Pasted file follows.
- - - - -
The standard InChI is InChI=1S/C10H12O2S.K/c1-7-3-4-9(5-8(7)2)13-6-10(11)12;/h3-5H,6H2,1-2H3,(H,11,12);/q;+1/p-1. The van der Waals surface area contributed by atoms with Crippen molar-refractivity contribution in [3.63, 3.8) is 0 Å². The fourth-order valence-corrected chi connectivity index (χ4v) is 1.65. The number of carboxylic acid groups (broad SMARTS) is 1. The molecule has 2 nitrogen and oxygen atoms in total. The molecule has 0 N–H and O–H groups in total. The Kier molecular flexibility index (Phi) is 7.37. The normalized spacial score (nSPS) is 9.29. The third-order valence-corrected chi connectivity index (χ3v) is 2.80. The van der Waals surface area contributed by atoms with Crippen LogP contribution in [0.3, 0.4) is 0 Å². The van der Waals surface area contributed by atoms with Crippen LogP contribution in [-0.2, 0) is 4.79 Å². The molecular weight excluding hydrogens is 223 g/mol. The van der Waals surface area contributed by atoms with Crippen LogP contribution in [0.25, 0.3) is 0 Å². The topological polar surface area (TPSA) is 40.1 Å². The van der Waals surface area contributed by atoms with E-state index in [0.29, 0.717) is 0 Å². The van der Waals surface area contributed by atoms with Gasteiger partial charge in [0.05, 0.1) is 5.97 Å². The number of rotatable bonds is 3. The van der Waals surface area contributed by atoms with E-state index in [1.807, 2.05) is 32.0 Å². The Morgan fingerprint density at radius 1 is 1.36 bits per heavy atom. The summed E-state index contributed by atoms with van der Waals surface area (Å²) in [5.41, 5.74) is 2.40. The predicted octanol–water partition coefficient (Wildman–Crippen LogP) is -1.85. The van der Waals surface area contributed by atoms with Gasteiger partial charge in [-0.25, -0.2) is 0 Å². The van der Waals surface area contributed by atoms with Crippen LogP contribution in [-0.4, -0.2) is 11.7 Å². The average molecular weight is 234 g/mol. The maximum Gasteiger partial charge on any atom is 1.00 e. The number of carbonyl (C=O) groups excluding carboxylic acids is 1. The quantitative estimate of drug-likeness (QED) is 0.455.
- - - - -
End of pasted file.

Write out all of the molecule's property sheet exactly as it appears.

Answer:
The standard InChI is InChI=1S/C10H12O2S.K/c1-7-3-4-9(5-8(7)2)13-6-10(11)12;/h3-5H,6H2,1-2H3,(H,11,12);/q;+1/p-1. The van der Waals surface area contributed by atoms with Crippen molar-refractivity contribution in [3.63, 3.8) is 0 Å². The fourth-order valence-corrected chi connectivity index (χ4v) is 1.65. The number of carboxylic acid groups (broad SMARTS) is 1. The molecule has 2 nitrogen and oxygen atoms in total. The molecule has 0 N–H and O–H groups in total. The Kier molecular flexibility index (Phi) is 7.37. The normalized spacial score (nSPS) is 9.29. The third-order valence-corrected chi connectivity index (χ3v) is 2.80. The van der Waals surface area contributed by atoms with Crippen LogP contribution in [0.3, 0.4) is 0 Å². The van der Waals surface area contributed by atoms with Crippen LogP contribution in [-0.2, 0) is 4.79 Å². The molecular weight excluding hydrogens is 223 g/mol. The van der Waals surface area contributed by atoms with Crippen LogP contribution in [0.25, 0.3) is 0 Å². The topological polar surface area (TPSA) is 40.1 Å². The van der Waals surface area contributed by atoms with E-state index in [0.29, 0.717) is 0 Å². The van der Waals surface area contributed by atoms with Gasteiger partial charge in [0.05, 0.1) is 5.97 Å². The number of rotatable bonds is 3. The van der Waals surface area contributed by atoms with E-state index in [1.807, 2.05) is 32.0 Å². The Morgan fingerprint density at radius 1 is 1.36 bits per heavy atom. The summed E-state index contributed by atoms with van der Waals surface area (Å²) in [5.41, 5.74) is 2.40. The predicted octanol–water partition coefficient (Wildman–Crippen LogP) is -1.85. The van der Waals surface area contributed by atoms with Gasteiger partial charge in [-0.25, -0.2) is 0 Å². The van der Waals surface area contributed by atoms with Crippen LogP contribution in [-0.4, -0.2) is 11.7 Å². The average molecular weight is 234 g/mol. The maximum Gasteiger partial charge on any atom is 1.00 e. The number of carbonyl (C=O) groups excluding carboxylic acids is 1. The quantitative estimate of drug-likeness (QED) is 0.455.